The Noise Who Runs is a musical project helmed by Ian Pickering, best known as lyricist for Sneaker Pimps. Joining Ian is French-Brazilian musician Felipe Goes, and between them, the duo share some big sounding synth pop on ‘Tune Out, Turn Off, Tune In’. The track follows a run of strong singles throughout 2023, but in many ways, this is their most direct and hook-laden track yet. Armed with a mid tempo, the Noise weave heavy beats and wavering electronic sounds that are so much more muscular than many similar acts’ throwbacks, and when loaded by Pickering’s deliberately dour vocal, the single takes on a huge moodiness that’s almost unsettling. Given time to adjust, though, it’s the kind of track that really works; its combination of repetitious chorus and underlying electronic pulse delivers a big musical thrill that outshines any off-kilter melodies.
Allegedly on a mission to “queer up Britpop”, casablanca shares some superb melodies on their current single ‘Cold’. From the outset, the track shares a superb guitar sound with a strong influence from 90s and 00s indie, but casablanca takes that familiar sound and steers it further towards a brilliantly strong adult pop-rock, dropping an echoing lead guitar over heavily strummed acoustic elements and strident basslines. Best of all, though, is the way the melodic verse eventually throws itself head first into a chorus absolutely loaded with “na na”s, creating the perfect pop hook for the slightly filtered lead vocal. It’s the kind of single that can be loved from the first listen.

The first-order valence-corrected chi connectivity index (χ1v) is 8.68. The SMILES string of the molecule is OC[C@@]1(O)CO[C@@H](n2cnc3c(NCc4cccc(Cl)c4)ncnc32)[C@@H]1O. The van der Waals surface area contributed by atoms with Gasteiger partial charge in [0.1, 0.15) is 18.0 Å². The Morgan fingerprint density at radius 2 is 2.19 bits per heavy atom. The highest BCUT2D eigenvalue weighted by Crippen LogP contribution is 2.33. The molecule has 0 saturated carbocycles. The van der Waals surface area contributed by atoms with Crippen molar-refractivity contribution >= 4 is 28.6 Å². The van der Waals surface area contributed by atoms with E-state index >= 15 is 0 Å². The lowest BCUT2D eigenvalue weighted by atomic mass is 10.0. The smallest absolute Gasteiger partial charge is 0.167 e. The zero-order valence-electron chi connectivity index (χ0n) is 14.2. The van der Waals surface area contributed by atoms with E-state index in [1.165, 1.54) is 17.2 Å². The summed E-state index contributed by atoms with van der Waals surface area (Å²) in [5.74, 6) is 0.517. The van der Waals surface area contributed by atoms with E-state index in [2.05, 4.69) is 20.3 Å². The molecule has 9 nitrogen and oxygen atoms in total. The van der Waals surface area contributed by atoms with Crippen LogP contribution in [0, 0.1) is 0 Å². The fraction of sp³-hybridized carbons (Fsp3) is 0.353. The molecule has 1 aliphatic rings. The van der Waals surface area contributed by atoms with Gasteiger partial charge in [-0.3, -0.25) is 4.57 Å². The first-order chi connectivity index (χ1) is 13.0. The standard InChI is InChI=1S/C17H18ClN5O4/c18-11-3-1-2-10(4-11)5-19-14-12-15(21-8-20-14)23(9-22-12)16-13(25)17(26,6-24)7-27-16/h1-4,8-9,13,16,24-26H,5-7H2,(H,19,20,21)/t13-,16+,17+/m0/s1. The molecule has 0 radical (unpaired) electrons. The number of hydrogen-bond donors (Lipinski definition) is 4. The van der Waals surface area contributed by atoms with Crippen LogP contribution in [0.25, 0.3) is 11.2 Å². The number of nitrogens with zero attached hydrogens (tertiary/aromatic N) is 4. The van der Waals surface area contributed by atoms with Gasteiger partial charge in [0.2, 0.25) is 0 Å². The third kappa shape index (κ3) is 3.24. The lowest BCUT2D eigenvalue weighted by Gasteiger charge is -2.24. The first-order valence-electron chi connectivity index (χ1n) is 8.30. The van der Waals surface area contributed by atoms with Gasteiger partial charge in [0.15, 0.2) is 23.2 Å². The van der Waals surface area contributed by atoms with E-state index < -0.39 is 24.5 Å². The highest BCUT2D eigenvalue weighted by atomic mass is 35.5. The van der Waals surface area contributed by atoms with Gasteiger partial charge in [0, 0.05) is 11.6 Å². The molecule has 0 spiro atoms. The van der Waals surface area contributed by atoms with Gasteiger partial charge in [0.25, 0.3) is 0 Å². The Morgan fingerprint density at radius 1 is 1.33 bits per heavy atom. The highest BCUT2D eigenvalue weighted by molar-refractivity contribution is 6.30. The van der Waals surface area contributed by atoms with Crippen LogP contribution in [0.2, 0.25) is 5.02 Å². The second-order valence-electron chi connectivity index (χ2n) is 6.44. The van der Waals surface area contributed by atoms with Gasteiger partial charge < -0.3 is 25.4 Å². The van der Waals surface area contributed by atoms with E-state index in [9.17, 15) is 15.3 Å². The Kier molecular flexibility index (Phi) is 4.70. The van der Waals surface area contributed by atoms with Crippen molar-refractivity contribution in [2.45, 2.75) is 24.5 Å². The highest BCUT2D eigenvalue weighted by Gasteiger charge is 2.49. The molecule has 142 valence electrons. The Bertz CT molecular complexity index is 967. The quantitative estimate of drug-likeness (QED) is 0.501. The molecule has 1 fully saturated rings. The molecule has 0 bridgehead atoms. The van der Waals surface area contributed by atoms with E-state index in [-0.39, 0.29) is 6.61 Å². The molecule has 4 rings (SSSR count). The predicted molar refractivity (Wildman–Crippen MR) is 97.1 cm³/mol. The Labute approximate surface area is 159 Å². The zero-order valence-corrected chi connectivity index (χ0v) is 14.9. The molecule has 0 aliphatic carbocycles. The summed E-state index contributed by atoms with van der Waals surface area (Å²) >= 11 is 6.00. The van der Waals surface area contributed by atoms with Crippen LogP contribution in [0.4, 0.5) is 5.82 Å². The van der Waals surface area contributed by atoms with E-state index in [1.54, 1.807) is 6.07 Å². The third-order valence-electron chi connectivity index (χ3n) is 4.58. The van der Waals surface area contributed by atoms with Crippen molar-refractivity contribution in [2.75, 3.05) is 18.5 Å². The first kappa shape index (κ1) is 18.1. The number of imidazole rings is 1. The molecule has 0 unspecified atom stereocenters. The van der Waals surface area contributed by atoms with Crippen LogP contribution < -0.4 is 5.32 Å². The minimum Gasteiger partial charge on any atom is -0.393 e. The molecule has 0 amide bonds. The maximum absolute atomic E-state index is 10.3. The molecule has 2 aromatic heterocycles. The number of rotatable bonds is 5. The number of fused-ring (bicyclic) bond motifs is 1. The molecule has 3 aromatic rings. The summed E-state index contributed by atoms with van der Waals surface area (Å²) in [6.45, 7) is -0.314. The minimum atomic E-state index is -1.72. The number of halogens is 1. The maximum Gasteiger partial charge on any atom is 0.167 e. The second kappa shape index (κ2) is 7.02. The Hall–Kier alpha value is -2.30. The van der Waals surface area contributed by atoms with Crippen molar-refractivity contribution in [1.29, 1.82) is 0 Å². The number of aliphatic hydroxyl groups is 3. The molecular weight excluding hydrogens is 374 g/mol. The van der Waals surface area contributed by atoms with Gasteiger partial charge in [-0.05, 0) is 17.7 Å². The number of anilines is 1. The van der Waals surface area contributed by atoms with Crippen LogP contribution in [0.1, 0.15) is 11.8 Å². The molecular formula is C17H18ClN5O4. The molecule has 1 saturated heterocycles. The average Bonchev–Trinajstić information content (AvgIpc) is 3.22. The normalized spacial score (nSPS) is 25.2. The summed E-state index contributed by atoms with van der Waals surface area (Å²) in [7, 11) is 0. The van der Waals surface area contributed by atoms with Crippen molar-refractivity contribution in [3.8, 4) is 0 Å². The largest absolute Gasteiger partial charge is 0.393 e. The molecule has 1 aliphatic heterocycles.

Throughout 2023, Lilac Haze has released a few enjoyable singles, but ‘My Dreamworld’ takes the alternative singer-songwriter forward with a seismic leap. Her voice soars effortlessly above a world of drum loops, echoing guitar and a shimmering blanket of sound that’s very much indebted to the 4AD label, and when doing so, sounds almost tactile in its fragility. To stop the dreampop being lighter than air, the other-worldly elements are contrasted by some brilliant bass work bringing an indie muscle, but never drawing too much away from the hazy dream-like state. This would create the perfect track for the genre, but the fact that it’s a co-write with the legendary Julianne Regan makes it even better.
How much fun can you pack into just sixty seconds? In the hands of Liar Thief Bandit, it turns out to be quite a lot. The Swedish band’s ‘The Devil’s In The Details’ immediately kicks off with a huge garage rock riff, applies a hard edged vocal and whips up a musical storm that falls somewhere between The Hellacopters, the more melodic bits of The Hives and a stomping Aussie rock band. By somewhere around the fifteen second mark, it begins to sound like an absolute belter. They’ve even found time to wedge in a melodic chorus hook and a sweaty lead guitar break before knocking the tune on the head after an entire minute. It might only be a third of the length of a conventional hard rock/garage rock tune, but it seems strangely fully formed. That’s talent!